What will be your answer if someone ask you:
1. Why are you are Catholic?
I think St. Augustine said it best 1,600 years ago. He wrote:
“The Catholic Church, there are many other things which most justly keep
me in her bosom. The consent of peoples and nations keeps me in the
Church; so does her authority, inaugurated by miracles, nourished by
hope, enlarged by love, established by age. The succession of priests
keeps me, beginning from the very seat of the Apostle Peter, to whom the
Lord, after His resurrection, gave it in charge to feed His sheep, down
to the present episcopate. And so, lastly, does the name itself of
‘Catholic,’ which, not without reason, amid so many heresies, the Church
has thus retained; so that, though all heretics wish to be called
Catholics, yet when a stranger asks where the Catholic Church meets, no
heretic will venture to point to his own chapel or house. Such then in
number and importance are the precious ties belonging to the Christian
name which keep a believer in the Catholic Church, as it is right they
should…. With you, where there is none of these things to attract or
keep me…. No one shall move me from the faith which binds my mind with
ties so many and so strong to the Christian religion…. For my part, I
should not believe the Gospel except as moved by the authority of the
Catholic Church.” –St. Augustine, Against the Letter of Mani, 5,6:PL 42,176
2. Why do you believe in God?
Because I have personal knowledge and experience of Him, and because belief in Him has been passed down to me from my forefathers going back at least 2,000 years. All people of the world naturally believe in some kind of “God.” Being religious is natural to the human species. And, if one looks at all the manifestations of religious belief, Catholic Christianity is by far the most historically and theologically consistent and reasonable. So, a far better question would be: Why does anyone not believe in the God of the Catholic Church?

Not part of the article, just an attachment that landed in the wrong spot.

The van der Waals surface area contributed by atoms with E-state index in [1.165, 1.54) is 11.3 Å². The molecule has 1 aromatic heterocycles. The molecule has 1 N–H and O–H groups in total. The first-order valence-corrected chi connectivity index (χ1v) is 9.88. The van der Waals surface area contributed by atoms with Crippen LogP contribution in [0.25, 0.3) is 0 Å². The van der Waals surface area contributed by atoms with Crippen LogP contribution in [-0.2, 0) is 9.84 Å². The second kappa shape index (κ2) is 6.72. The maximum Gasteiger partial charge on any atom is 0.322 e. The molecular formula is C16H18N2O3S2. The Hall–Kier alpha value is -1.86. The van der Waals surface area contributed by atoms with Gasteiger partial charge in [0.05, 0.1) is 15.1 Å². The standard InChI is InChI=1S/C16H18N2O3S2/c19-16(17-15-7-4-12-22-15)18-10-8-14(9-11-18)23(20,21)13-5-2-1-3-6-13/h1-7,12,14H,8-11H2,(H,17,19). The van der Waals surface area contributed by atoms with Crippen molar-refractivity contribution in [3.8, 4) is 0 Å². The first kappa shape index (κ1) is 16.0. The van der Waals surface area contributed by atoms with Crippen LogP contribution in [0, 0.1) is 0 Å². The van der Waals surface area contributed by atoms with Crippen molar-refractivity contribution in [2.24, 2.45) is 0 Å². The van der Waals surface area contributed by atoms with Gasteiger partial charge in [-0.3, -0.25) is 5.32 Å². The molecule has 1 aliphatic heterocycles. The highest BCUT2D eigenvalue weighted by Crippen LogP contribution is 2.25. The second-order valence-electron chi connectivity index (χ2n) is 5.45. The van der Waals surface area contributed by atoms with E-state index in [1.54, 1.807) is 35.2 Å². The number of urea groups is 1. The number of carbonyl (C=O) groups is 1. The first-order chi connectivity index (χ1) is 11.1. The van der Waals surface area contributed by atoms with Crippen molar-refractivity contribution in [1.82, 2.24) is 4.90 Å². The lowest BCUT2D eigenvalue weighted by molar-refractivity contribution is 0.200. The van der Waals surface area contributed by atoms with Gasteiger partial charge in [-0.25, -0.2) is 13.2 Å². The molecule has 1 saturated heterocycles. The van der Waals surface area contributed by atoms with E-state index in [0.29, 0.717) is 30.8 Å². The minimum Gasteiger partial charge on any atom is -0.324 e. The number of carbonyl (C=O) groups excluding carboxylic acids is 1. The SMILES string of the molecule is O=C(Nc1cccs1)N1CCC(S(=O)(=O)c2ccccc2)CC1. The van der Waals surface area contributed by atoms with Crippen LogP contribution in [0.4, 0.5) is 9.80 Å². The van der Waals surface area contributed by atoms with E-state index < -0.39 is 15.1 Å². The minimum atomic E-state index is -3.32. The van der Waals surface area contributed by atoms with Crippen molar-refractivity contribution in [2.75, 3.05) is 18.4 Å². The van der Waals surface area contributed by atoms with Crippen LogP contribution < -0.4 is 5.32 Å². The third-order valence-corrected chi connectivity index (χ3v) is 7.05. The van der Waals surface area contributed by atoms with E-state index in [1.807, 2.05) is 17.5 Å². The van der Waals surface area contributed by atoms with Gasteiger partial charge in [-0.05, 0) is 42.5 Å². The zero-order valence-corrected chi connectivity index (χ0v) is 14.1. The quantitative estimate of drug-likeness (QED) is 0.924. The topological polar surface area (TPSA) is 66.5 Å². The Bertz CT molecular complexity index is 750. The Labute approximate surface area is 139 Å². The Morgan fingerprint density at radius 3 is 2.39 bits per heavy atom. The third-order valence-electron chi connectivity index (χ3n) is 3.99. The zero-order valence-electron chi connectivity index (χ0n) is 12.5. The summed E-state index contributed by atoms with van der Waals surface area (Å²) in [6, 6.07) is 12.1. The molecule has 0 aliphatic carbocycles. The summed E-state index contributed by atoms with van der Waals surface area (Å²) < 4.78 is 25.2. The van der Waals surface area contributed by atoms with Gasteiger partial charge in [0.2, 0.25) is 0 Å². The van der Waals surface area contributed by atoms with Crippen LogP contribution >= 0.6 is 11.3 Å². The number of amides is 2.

3. What do you think would happen to you when you die?
I think that Jesus Christ will take me into His Kingdom, even as He promised. This is my hope and my faith, and the hope and faith of all Catholic Christians. This is what we trust in: the promises of Christ. We merely don’t take those promises for granted, since Jesus told us very clearly that we must remain faithful to Him until the end. If we are not faithful to Him, then we should not think that we will enter the Kingdom when we die. If we sin, we must repent of this sin and return to fidelity with Him.
How do you know you have the Holy Spirit.
I know that I have the Holy Spirit a) because I have been Baptized into Jesus Christ (see Acts 2:37-39) and I have been able to live in holiness because of that (a holy life is impossible apart from the Baptismal grace of Jesus Christ) and b) I can say with utmost confidence that Jesus Christ is Lord. According to 1 Corinth 12:3, no one can say that Jesus is Lord except in the Holy Spirit.